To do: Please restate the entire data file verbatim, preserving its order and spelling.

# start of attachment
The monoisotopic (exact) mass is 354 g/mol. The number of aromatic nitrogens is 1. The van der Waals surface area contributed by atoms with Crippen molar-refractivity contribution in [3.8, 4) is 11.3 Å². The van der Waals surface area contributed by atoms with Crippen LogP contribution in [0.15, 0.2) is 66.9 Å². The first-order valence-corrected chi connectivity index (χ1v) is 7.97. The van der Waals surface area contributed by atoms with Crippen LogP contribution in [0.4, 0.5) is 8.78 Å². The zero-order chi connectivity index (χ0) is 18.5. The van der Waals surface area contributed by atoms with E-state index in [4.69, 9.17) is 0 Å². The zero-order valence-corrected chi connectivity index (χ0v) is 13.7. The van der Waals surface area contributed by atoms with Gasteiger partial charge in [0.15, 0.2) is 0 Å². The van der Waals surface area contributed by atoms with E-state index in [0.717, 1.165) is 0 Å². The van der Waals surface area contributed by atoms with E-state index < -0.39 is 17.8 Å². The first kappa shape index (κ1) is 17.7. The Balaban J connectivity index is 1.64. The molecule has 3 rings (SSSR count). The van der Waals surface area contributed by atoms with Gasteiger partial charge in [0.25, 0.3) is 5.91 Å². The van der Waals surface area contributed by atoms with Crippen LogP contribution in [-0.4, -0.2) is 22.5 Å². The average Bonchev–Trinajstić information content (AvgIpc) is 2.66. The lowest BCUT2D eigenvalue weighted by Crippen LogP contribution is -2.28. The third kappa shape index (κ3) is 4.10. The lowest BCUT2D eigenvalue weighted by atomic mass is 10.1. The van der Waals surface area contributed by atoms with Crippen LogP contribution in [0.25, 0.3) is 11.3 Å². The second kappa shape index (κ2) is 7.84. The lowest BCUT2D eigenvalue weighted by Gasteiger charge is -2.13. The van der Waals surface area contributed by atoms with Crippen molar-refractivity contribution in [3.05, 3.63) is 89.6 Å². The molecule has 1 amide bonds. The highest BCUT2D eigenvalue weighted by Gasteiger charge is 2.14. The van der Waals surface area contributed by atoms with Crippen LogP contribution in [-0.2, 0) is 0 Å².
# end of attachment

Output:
The monoisotopic (exact) mass is 354 g/mol. The number of aromatic nitrogens is 1. The van der Waals surface area contributed by atoms with Crippen molar-refractivity contribution in [3.8, 4) is 11.3 Å². The van der Waals surface area contributed by atoms with Crippen LogP contribution in [0.15, 0.2) is 66.9 Å². The first-order valence-corrected chi connectivity index (χ1v) is 7.97. The van der Waals surface area contributed by atoms with Crippen LogP contribution in [0.4, 0.5) is 8.78 Å². The zero-order chi connectivity index (χ0) is 18.5. The van der Waals surface area contributed by atoms with E-state index in [4.69, 9.17) is 0 Å². The zero-order valence-corrected chi connectivity index (χ0v) is 13.7. The van der Waals surface area contributed by atoms with Gasteiger partial charge in [0.15, 0.2) is 0 Å². The van der Waals surface area contributed by atoms with E-state index in [0.717, 1.165) is 0 Å². The van der Waals surface area contributed by atoms with E-state index < -0.39 is 17.8 Å². The first kappa shape index (κ1) is 17.7. The Balaban J connectivity index is 1.64. The molecule has 3 rings (SSSR count). The van der Waals surface area contributed by atoms with Gasteiger partial charge in [0.25, 0.3) is 5.91 Å². The van der Waals surface area contributed by atoms with Crippen LogP contribution in [-0.4, -0.2) is 22.5 Å². The average Bonchev–Trinajstić information content (AvgIpc) is 2.66. The lowest BCUT2D eigenvalue weighted by Crippen LogP contribution is -2.28. The third kappa shape index (κ3) is 4.10. The lowest BCUT2D eigenvalue weighted by atomic mass is 10.1. The van der Waals surface area contributed by atoms with Crippen LogP contribution in [0.25, 0.3) is 11.3 Å². The second kappa shape index (κ2) is 7.84. The lowest BCUT2D eigenvalue weighted by Gasteiger charge is -2.13. The van der Waals surface area contributed by atoms with Crippen molar-refractivity contribution in [3.05, 3.63) is 89.6 Å². The molecule has 1 amide bonds. The highest BCUT2D eigenvalue weighted by Gasteiger charge is 2.14. The van der Waals surface area contributed by atoms with Crippen LogP contribution in [-0.2, 0) is 0 Å².